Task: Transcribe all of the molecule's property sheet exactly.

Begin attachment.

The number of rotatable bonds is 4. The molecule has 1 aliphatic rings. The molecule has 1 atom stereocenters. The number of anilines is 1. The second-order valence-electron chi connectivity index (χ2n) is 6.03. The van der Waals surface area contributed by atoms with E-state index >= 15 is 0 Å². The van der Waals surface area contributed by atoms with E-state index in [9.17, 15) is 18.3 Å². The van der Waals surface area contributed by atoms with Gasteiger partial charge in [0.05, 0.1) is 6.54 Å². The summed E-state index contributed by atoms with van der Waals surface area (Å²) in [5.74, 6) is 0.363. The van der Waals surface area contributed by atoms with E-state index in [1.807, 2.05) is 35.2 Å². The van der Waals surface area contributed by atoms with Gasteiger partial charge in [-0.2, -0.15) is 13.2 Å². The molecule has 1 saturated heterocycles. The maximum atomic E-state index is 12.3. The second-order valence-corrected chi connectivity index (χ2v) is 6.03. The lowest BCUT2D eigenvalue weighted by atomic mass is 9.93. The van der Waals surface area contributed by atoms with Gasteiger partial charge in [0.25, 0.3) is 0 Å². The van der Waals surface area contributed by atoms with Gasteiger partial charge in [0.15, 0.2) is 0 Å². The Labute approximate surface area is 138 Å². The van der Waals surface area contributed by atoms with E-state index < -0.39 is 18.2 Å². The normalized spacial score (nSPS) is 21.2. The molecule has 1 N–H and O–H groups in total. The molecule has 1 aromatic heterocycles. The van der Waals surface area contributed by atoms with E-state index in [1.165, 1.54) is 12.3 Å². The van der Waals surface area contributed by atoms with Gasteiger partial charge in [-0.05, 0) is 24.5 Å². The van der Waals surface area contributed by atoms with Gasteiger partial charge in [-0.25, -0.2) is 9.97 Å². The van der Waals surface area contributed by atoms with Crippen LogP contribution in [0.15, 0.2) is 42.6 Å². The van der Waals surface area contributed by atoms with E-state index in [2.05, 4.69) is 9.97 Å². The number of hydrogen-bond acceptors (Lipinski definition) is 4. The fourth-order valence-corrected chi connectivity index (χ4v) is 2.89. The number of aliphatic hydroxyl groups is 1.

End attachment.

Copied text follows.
The number of rotatable bonds is 4. The molecule has 1 aliphatic rings. The molecule has 1 atom stereocenters. The number of anilines is 1. The second-order valence-electron chi connectivity index (χ2n) is 6.03. The van der Waals surface area contributed by atoms with E-state index >= 15 is 0 Å². The van der Waals surface area contributed by atoms with E-state index in [9.17, 15) is 18.3 Å². The van der Waals surface area contributed by atoms with Gasteiger partial charge in [0.05, 0.1) is 6.54 Å². The summed E-state index contributed by atoms with van der Waals surface area (Å²) in [5.74, 6) is 0.363. The van der Waals surface area contributed by atoms with E-state index in [1.807, 2.05) is 35.2 Å². The van der Waals surface area contributed by atoms with Gasteiger partial charge in [-0.2, -0.15) is 13.2 Å². The molecule has 1 saturated heterocycles. The maximum atomic E-state index is 12.3. The second-order valence-corrected chi connectivity index (χ2v) is 6.03. The lowest BCUT2D eigenvalue weighted by atomic mass is 9.93. The van der Waals surface area contributed by atoms with Gasteiger partial charge in [0.25, 0.3) is 0 Å². The van der Waals surface area contributed by atoms with Gasteiger partial charge in [0.15, 0.2) is 0 Å². The Labute approximate surface area is 138 Å². The van der Waals surface area contributed by atoms with E-state index < -0.39 is 18.2 Å². The normalized spacial score (nSPS) is 21.2. The molecule has 1 N–H and O–H groups in total. The molecule has 1 aromatic heterocycles. The van der Waals surface area contributed by atoms with E-state index in [1.165, 1.54) is 12.3 Å². The van der Waals surface area contributed by atoms with Gasteiger partial charge in [-0.05, 0) is 24.5 Å². The van der Waals surface area contributed by atoms with Gasteiger partial charge in [-0.25, -0.2) is 9.97 Å². The van der Waals surface area contributed by atoms with Crippen LogP contribution in [0.15, 0.2) is 42.6 Å². The van der Waals surface area contributed by atoms with E-state index in [2.05, 4.69) is 9.97 Å². The number of hydrogen-bond acceptors (Lipinski definition) is 4. The fourth-order valence-corrected chi connectivity index (χ4v) is 2.89. The number of aliphatic hydroxyl groups is 1.